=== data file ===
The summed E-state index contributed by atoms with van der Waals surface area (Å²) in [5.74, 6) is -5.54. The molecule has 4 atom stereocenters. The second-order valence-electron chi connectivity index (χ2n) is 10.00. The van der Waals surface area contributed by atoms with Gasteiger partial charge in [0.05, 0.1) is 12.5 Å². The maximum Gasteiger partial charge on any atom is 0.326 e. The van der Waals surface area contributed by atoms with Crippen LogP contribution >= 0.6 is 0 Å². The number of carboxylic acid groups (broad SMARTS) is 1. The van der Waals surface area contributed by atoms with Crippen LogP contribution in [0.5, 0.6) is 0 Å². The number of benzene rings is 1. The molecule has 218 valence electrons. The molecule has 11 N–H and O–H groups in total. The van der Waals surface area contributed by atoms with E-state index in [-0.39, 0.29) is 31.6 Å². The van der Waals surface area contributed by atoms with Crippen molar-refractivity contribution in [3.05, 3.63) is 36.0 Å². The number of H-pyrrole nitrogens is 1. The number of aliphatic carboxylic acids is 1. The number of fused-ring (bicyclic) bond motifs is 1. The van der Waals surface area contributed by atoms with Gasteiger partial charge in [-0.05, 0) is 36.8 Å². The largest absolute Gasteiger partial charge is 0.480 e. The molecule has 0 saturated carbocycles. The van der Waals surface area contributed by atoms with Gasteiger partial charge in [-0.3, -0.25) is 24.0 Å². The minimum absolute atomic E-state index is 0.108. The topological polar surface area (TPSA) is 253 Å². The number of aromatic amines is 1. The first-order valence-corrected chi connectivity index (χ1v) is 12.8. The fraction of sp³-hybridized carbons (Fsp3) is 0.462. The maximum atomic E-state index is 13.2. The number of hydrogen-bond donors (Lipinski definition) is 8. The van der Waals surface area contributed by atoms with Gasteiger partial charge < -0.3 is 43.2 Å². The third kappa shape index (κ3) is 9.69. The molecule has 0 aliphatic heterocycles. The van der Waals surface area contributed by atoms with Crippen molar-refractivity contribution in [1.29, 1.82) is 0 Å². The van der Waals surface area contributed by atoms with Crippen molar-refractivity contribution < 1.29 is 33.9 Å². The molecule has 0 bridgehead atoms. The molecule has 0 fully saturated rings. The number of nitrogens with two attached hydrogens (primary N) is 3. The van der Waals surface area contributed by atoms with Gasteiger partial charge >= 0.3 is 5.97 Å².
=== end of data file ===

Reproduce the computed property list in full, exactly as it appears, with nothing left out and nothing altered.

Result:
The summed E-state index contributed by atoms with van der Waals surface area (Å²) in [5.74, 6) is -5.54. The molecule has 4 atom stereocenters. The second-order valence-electron chi connectivity index (χ2n) is 10.00. The van der Waals surface area contributed by atoms with Gasteiger partial charge in [0.05, 0.1) is 12.5 Å². The maximum Gasteiger partial charge on any atom is 0.326 e. The van der Waals surface area contributed by atoms with Crippen LogP contribution >= 0.6 is 0 Å². The number of carboxylic acid groups (broad SMARTS) is 1. The van der Waals surface area contributed by atoms with Crippen LogP contribution in [0.5, 0.6) is 0 Å². The number of benzene rings is 1. The molecule has 218 valence electrons. The molecule has 11 N–H and O–H groups in total. The van der Waals surface area contributed by atoms with E-state index in [-0.39, 0.29) is 31.6 Å². The van der Waals surface area contributed by atoms with Crippen molar-refractivity contribution in [3.05, 3.63) is 36.0 Å². The number of H-pyrrole nitrogens is 1. The number of aliphatic carboxylic acids is 1. The number of fused-ring (bicyclic) bond motifs is 1. The van der Waals surface area contributed by atoms with Gasteiger partial charge in [-0.05, 0) is 36.8 Å². The largest absolute Gasteiger partial charge is 0.480 e. The molecule has 0 saturated carbocycles. The van der Waals surface area contributed by atoms with Gasteiger partial charge in [-0.3, -0.25) is 24.0 Å². The minimum absolute atomic E-state index is 0.108. The topological polar surface area (TPSA) is 253 Å². The number of aromatic amines is 1. The first-order valence-corrected chi connectivity index (χ1v) is 12.8. The fraction of sp³-hybridized carbons (Fsp3) is 0.462. The maximum atomic E-state index is 13.2. The number of hydrogen-bond donors (Lipinski definition) is 8. The van der Waals surface area contributed by atoms with Gasteiger partial charge < -0.3 is 43.2 Å². The third kappa shape index (κ3) is 9.69. The molecule has 0 aliphatic heterocycles. The van der Waals surface area contributed by atoms with Crippen molar-refractivity contribution in [1.29, 1.82) is 0 Å². The van der Waals surface area contributed by atoms with Crippen molar-refractivity contribution < 1.29 is 33.9 Å². The molecule has 0 bridgehead atoms. The molecule has 0 fully saturated rings. The number of nitrogens with two attached hydrogens (primary N) is 3. The van der Waals surface area contributed by atoms with Gasteiger partial charge >= 0.3 is 5.97 Å².